The Grinch Now Stealing Santa Claus?

The Grinch Now Stealing Santa Claus?

Katie Piscopio, Editor-In-Chief

Yes, Virginia, there is a Santa Claus.” In 1897, eight-year-old Virginia O’Hanlon made history when she sent a letter to the editor if New York’s The Sun newspaper, Francis Pharcellus Church, asking for the truth that all kids will eventually wonder: Is Santa Claus real?

Most adults would respond to kids that share the same skepticism as O’Hanlon by telling them that although Santa Claus can’t be seen, it technically has not been proven that he isn’t real; hence, he is as real as anything else people believe in. Although children must eventually be exposed to the reality of the truth and the “grown-up” world, why not allow them to believe in Santa Claus, rather than strip a child of their youth and spirit?

Santa Claus stories expand childrens imaginations, and also help them believe in something that creates happiness and excitement. Each December, children look forward to mailing Santa a letter, leaving cookies out, and waking up to see what gifts he brought. The story of Santa Claus makes Christmas magical for kids. Parents usually hide the truth from their kids until they reach a certain age, but it seems this year some adults believe that they should shatter kids’ beliefs and expose jolly ol’ Saint Nicholas.

In early December, a rather grinch-like Fox News Chicago anchor, Robin Robinson, “stole Christmas” and disrupted the spirit that has flooded the air, when she denied that Santa Claus is real to her cohost, Bob Sirott. Live on the air, Robinson stated, “Stop trying to convince your kids that Santa is Santa. That’s why they have these high expectations. They know you can’t afford it, so what do they do? Just ask some man in a red suit. There is no Santa.” After making these harsh accusations, adults worldwide reacted to the Fox News broadcast with anger; after realizing the negative feedback, Robinson later retracted her statement.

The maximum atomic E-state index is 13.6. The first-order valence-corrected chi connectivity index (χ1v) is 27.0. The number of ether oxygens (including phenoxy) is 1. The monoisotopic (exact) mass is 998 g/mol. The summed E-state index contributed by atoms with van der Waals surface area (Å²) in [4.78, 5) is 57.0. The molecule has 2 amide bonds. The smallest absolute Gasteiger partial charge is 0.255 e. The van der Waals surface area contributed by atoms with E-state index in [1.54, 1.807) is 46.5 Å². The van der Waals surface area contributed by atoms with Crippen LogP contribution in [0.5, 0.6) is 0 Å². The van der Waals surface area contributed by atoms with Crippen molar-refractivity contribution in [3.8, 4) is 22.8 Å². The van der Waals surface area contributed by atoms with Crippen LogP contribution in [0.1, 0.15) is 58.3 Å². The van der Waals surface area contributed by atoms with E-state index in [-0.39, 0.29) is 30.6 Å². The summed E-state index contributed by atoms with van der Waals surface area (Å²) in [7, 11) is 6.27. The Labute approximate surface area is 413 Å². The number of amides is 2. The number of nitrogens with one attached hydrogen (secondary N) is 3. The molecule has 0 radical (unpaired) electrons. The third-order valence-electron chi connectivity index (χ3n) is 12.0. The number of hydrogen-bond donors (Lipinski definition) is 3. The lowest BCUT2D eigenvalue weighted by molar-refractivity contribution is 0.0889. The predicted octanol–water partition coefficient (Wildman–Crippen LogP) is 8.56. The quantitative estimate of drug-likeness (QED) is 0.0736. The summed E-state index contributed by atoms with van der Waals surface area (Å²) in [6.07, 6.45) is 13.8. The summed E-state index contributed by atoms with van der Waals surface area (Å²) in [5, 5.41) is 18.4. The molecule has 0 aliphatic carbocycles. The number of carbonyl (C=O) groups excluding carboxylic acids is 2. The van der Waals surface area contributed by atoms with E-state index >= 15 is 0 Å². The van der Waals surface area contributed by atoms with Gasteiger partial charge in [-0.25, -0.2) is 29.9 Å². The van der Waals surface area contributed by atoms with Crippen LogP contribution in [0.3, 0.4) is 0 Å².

A similar incident made headlines when a second grade teacher from George W. Miller Elementary School in Nanuet, N.Y., shared with her students that there is no Santa Claus during a geographical lesson about the North Pole. Parents were angered, agreeing that the teacher had no right to share this with their children who, being in second grade, still wait the month of December for Santa to come down their chimney.

So why would an adult try to break the belief in Santa Claus when it doesn’t affect them? Many parents were aggravated that news reporter Robinson would have the audacity to say something on air when their kids could have been watching. Children who believe in Santa get to experience a magestical world- why would anyone try to deny them of that? Believing in Santa leads to question, wonder, and open-mindedness. Robinson may believe that kids ask Santa for gifts because their parents can’t afford it, but really, kids write to Santa because they have hope in him. Like in The Polar Express, only those who can hear the bell ring have hope in Santa. Many children have loyalty to Santa Claus- something that adults should admire, not take away.